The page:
For awhile there, Texas was leading the nation in the rigor of its graduation requirements, if not in its terribly underfunded results. We had, for almost all students, a system of requirements that was nicknamed "4x4" - students had to take four years of English, four years of math, four years of science, four years of social studies and other specific courses. Which four courses students took in each discipline was determined by which of the three graduation plans the student chose, but even the minimum plan had to take "4x4" and had to pass math through at least Algebra II.
House Bill 5 was a huge education bill passed this past Session that did the very wonderful thing of scaling back drastically on the standardized testing that is destroying our schools. Unfortunately, it also did the very horrible thing of setting the stage for the utter decimation of our high school graduation requirements. This school year, students starting ninth grade could choose between old plans and the new plans - next year's ninth graders will be on the new plans.
The new plans do away with the 4 x 4 requirements, except in English, allowing for fewer math, science and social studies courses, as well as more flexibility in the courses chosen. The new plan also forces students to choose endorsements to guide their coursework - they must choose either "science, technology, engineering and mathematics (STEM)", "business and
industry", "public services", "arts and humanities", or "multidisciplinary
studies". Only the STEM endorsement requires math through Algebra II, if the SBOE makes their final oversight decision as expected in January.
This highly misguided plot supposedly stems (heh) from the oft passionately pushed hysteria that college is not for everyone and we need more vocational education options for our students. Such a giant load of ignorance. It is certainly true that many young people seem ill-suited for the academic life for a variety of reasons (chief among them the poverty which makes so many American students ill-equipped to succeed in school), and it is tempting to look around at highly paid vocations that do not require college and say - why not train these students for useful careers such as these? The main reason not to fall for this present-oriented thought process is that these students will be working far into the future when we are dead and the world is a very different place requiring an as yet unimaginable skill set. More and more well-paid vocational jobs are being computerized and mechanized daily and will pretty soon be done primarily by robots, not well-paid heads of households. Also, many such jobs - like the ones in refineries - pay well because they are dangerous and many others, such as the fracking jobs, are part of the cycling of boom and bust cycles that do not last. No one is saying that high school graduates should not take these jobs if they wish, for as long as the jobs last, but they should also graduate with options for when those jobs no longer work for them, or when they want something safer, or when their backs give out, or any of the many things that life throws at us over time.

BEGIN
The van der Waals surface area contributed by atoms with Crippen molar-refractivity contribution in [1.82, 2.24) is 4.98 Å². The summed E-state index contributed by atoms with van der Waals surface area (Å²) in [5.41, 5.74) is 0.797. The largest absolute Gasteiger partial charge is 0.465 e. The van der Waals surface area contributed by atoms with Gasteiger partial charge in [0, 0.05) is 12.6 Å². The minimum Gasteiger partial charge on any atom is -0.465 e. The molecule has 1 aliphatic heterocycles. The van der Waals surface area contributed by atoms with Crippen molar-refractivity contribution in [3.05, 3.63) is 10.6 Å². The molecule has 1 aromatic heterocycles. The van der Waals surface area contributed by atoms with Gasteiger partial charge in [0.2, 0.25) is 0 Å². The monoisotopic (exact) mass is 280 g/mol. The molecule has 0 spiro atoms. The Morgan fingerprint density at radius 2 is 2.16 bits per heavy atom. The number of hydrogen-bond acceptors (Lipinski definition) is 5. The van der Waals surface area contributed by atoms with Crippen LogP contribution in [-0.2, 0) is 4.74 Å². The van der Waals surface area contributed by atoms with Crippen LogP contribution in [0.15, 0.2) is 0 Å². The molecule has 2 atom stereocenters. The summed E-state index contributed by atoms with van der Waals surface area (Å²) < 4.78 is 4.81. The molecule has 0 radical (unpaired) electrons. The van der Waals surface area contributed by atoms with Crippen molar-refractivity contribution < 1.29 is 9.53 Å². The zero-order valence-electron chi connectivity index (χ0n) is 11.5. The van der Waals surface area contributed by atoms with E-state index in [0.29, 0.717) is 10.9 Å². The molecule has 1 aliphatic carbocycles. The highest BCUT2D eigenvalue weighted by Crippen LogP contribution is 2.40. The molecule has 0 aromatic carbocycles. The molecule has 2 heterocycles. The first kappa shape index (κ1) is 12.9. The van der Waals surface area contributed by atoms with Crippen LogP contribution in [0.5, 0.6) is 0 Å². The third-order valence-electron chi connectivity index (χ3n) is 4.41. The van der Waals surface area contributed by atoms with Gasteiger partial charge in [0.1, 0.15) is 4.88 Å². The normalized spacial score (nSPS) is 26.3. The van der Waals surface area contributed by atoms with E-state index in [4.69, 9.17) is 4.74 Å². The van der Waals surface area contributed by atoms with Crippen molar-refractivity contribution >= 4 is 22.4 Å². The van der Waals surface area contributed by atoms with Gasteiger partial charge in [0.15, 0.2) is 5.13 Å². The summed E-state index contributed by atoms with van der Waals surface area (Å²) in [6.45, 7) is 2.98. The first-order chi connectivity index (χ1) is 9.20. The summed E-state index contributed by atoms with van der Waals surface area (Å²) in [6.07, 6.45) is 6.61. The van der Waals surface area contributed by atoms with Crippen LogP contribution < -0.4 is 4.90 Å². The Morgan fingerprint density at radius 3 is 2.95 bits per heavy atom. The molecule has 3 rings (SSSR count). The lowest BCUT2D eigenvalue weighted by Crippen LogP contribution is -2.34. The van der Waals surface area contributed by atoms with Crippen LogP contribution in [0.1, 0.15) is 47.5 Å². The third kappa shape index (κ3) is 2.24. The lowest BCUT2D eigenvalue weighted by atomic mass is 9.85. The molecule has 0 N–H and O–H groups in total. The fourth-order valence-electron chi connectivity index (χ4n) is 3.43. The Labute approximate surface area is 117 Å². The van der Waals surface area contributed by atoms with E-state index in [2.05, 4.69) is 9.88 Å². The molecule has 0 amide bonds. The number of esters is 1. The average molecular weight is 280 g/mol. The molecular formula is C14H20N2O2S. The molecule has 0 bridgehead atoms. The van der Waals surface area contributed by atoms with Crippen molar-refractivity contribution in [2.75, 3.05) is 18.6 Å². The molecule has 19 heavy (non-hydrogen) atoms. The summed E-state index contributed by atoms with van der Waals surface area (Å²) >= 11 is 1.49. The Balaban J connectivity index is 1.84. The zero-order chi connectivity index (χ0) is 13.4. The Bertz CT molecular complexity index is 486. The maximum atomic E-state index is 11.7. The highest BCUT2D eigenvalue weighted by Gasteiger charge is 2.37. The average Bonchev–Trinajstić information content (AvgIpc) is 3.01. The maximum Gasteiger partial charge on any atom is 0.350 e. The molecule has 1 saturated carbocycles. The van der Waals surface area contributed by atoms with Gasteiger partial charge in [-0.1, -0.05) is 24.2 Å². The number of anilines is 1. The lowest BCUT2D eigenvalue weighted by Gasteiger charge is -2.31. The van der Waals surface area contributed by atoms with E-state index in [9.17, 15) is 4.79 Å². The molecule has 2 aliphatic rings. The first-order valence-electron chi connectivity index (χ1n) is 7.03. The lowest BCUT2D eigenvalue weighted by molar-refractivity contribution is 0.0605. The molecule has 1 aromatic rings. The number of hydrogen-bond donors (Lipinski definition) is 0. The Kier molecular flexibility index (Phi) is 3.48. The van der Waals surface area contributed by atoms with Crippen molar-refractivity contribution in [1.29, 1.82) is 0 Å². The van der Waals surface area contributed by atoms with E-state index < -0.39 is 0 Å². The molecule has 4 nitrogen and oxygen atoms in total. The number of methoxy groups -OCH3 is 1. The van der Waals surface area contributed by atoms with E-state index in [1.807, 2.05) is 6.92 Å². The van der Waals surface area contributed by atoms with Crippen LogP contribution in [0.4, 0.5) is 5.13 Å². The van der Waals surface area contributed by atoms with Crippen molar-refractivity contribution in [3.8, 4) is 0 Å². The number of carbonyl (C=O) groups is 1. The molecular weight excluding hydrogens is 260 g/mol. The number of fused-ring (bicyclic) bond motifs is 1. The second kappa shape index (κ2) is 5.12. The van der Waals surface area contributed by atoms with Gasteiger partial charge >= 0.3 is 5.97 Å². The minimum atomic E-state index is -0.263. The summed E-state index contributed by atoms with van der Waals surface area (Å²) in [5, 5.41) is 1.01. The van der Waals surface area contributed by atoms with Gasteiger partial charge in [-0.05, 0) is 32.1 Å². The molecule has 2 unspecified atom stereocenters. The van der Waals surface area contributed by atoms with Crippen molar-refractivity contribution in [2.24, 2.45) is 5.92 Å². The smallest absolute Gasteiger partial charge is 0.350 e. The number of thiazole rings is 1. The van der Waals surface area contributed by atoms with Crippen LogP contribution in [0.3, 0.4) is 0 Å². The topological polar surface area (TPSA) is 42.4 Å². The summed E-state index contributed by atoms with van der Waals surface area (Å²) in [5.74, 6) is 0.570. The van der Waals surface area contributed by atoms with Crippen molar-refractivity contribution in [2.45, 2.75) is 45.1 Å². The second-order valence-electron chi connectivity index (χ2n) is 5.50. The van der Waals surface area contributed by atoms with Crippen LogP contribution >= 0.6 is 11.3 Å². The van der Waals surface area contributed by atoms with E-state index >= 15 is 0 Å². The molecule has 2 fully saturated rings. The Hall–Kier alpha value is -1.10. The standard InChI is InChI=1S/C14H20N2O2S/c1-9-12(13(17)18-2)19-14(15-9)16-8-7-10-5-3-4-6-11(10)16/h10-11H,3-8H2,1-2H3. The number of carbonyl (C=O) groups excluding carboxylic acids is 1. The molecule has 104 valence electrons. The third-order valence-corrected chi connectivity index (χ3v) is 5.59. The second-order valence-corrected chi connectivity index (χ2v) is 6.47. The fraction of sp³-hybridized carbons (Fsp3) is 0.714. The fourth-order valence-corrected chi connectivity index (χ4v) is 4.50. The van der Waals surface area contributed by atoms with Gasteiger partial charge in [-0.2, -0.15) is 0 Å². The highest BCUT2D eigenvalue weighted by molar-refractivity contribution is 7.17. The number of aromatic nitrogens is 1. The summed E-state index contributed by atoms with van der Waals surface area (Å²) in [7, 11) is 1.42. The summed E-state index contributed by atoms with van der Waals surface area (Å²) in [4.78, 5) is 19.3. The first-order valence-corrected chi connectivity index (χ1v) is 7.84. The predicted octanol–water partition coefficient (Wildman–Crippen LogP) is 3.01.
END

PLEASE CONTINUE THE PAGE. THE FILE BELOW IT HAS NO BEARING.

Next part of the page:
They should have choices.
That said, the choices should be made by high school graduates, about their future post-secondary school endeavors, not by middle school students and ninth graders. Middle school students are insane, as you may know if you have ever been one or lived with one or spent time at a middle school. They are very entertaining and sweet, but they are insane. Insanity is a symptom of pubescence which often lasts through the seventh grade when we are talking about girls and the ninth grade when we are talking about boys. It is not a developmental stage during which major life-affecting choices should be made. It is also not a time when students have developed enough psychologically for most to be ready to be tracked into career categories. Eighth graders are not extremely likely to see the value of choosing a rigorous high school graduation plan and many parents do not have the educational resources to know to force them to do so. This endorsement system is a nightmare that harkens back to the days when poor and minority students were tracked right out of college preparatory courses.
And it is about to happen again. We may, in fact, see many cash-strapped districts deciding that certain neighborhood schools don't even need to offer college preparatory coursework - as early as next school year. Think about it.
Our students will make different choices about what to do with their lives but all of our students need to be well-educated and participatory citizens in our democracy. Functioning democracies require that. To be good citizens, they all need to receive a rigorous, well-rounded education and sharp critical thinking skills, not a narrow track of courses that appeal to their adolescent interests.
Also, every single student who graduates from a Texas high school should have all the knowledge and skills and coursework that they need to attend college if they choose to do so - whether that choice is made directly following high school or many years later. We owe every student an education that will get them there.